Earth Day is Increasingly Present in Popular Culture
Some of the most popular television programs of the past decade have turned green for Earth Day in recent years. Of course, TV news and investigative journalism programs can reasonably easily pivot to environmental stories around Earth Day each year. But for popular entertainment it requires some more planning, effort, and creativity. When it works, though, it’s worth it, as NBC has proved with Earth Day episodes of The Office and 30 Rock, and on special, environmental-themed episodes of children’s programs on the Disney Channel.
Earth Day is Increasingly Social
A combination of the young audience that is targeted by many Earth Day activities and the ease with which international action can be centralized around a single hashtag means that social networks are increasingly the site of some of the most interesting and engaging Earth Day marketing events. Campaign collected some of the best efforts of 2015 including Ben & Jerry’s, UPS, Crayola, and IKEA. As the range of brands demonstrates, there’s interest in and motivation for marketing Earth Day across the width and breadth of the corporate landscape. Will your business be part of the movement this year?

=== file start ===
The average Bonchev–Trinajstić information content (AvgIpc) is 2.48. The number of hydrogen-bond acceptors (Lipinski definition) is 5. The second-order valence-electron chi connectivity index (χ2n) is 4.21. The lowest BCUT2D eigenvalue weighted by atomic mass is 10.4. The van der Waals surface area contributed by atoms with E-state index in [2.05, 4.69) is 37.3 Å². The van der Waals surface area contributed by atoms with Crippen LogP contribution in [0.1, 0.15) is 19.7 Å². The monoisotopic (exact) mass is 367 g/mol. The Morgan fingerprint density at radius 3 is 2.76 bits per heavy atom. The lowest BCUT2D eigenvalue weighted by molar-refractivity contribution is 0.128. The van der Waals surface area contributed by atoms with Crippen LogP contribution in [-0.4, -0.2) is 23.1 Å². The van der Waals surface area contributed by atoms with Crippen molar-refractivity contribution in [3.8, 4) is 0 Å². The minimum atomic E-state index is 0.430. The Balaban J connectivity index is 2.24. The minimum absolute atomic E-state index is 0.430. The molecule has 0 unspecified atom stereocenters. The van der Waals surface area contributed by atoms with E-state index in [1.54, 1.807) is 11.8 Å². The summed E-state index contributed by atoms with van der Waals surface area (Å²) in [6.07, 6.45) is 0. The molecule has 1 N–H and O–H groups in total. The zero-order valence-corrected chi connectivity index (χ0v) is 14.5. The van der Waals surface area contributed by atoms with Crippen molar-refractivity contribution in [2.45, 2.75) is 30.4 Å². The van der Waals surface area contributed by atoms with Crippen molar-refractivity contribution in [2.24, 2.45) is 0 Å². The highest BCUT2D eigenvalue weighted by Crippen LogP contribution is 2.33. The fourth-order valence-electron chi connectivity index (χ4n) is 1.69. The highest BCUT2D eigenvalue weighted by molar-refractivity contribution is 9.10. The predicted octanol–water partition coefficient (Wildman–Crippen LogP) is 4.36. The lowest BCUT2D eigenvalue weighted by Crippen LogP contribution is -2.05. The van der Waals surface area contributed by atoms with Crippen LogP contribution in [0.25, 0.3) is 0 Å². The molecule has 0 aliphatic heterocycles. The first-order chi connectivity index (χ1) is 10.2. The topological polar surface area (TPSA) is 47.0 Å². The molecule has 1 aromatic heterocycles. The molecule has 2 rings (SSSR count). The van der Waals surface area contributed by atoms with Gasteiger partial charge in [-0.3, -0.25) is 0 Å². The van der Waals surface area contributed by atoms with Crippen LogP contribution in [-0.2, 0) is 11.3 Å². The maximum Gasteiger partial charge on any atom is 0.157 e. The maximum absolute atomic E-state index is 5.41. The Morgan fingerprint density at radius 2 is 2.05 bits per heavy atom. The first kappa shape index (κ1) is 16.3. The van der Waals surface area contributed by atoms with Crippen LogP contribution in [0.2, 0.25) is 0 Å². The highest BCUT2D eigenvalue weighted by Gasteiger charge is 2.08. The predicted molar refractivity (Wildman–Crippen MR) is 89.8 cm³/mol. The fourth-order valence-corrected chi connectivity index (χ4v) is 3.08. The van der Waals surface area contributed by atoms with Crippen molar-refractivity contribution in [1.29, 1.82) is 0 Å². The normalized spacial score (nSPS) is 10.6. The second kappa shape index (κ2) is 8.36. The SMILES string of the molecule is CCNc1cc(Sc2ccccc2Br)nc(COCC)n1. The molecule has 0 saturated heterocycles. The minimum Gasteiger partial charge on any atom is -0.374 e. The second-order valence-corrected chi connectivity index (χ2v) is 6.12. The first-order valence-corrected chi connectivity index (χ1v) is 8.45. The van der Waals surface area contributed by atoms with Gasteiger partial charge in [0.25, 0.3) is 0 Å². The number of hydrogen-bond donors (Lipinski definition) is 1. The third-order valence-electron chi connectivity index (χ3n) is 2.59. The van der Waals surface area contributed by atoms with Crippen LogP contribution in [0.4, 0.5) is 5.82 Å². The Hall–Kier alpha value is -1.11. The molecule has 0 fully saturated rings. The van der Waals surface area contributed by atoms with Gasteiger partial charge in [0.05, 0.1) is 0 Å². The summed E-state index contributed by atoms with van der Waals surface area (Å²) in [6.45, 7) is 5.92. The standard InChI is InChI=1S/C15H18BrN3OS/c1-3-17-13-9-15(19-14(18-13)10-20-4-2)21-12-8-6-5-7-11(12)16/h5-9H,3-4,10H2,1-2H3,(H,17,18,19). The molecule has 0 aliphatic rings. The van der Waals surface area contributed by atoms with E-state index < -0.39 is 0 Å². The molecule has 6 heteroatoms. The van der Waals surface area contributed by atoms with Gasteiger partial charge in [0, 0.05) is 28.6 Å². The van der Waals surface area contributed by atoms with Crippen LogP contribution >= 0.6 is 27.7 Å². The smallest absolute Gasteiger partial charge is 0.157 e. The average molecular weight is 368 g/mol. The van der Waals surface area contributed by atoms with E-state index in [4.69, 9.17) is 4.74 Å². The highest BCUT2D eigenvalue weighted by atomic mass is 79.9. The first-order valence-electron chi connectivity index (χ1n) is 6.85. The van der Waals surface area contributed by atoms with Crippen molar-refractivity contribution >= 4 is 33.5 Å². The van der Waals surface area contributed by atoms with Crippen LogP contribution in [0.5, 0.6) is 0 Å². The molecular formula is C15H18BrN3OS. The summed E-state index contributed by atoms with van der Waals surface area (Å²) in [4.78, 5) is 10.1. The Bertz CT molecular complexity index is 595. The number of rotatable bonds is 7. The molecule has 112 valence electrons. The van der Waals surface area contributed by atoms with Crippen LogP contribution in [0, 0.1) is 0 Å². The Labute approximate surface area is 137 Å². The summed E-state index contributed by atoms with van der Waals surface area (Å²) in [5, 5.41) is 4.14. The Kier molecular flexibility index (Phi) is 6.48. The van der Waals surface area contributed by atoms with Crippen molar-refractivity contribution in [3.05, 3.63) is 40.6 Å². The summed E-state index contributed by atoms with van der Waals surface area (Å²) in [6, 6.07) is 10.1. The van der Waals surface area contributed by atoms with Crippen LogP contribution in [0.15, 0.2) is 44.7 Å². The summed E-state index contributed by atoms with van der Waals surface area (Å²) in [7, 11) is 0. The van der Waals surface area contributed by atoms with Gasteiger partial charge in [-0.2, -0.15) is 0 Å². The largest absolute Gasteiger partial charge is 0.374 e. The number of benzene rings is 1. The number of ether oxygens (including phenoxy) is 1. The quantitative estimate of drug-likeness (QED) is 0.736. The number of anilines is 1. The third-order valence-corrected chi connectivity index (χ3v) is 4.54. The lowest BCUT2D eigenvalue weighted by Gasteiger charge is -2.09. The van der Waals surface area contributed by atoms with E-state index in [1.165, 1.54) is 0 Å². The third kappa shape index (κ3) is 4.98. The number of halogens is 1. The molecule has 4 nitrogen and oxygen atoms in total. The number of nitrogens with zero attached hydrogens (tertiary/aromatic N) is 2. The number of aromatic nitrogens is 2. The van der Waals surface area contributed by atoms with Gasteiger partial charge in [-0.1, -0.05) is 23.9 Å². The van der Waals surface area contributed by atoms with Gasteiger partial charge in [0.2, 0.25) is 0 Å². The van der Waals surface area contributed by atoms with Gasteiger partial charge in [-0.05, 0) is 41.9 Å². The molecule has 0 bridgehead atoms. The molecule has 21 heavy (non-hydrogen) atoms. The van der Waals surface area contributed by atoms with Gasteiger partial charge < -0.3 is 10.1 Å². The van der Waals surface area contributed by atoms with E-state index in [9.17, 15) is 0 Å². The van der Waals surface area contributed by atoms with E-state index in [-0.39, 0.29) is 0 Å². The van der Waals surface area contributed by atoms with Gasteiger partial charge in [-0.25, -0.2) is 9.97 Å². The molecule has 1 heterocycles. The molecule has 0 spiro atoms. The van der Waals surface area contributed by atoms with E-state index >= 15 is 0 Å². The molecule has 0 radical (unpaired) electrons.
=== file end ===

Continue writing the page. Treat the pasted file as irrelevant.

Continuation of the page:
Earth Day in…Space?
Earth Day has been celebrated in many different ways but usually they all have one thing in common: they are based on the planet Earth. In 2014, however, NASA took things into outer space hosting a #GlobalSelfie event that saw more than 36,000 people from more than 100 countries share a selfie with the American space agency which then combined them into a single image of the Earth from space. The final image was released on 22 May 2014 and reflected the way that the Earth looked on Earth Day a month before.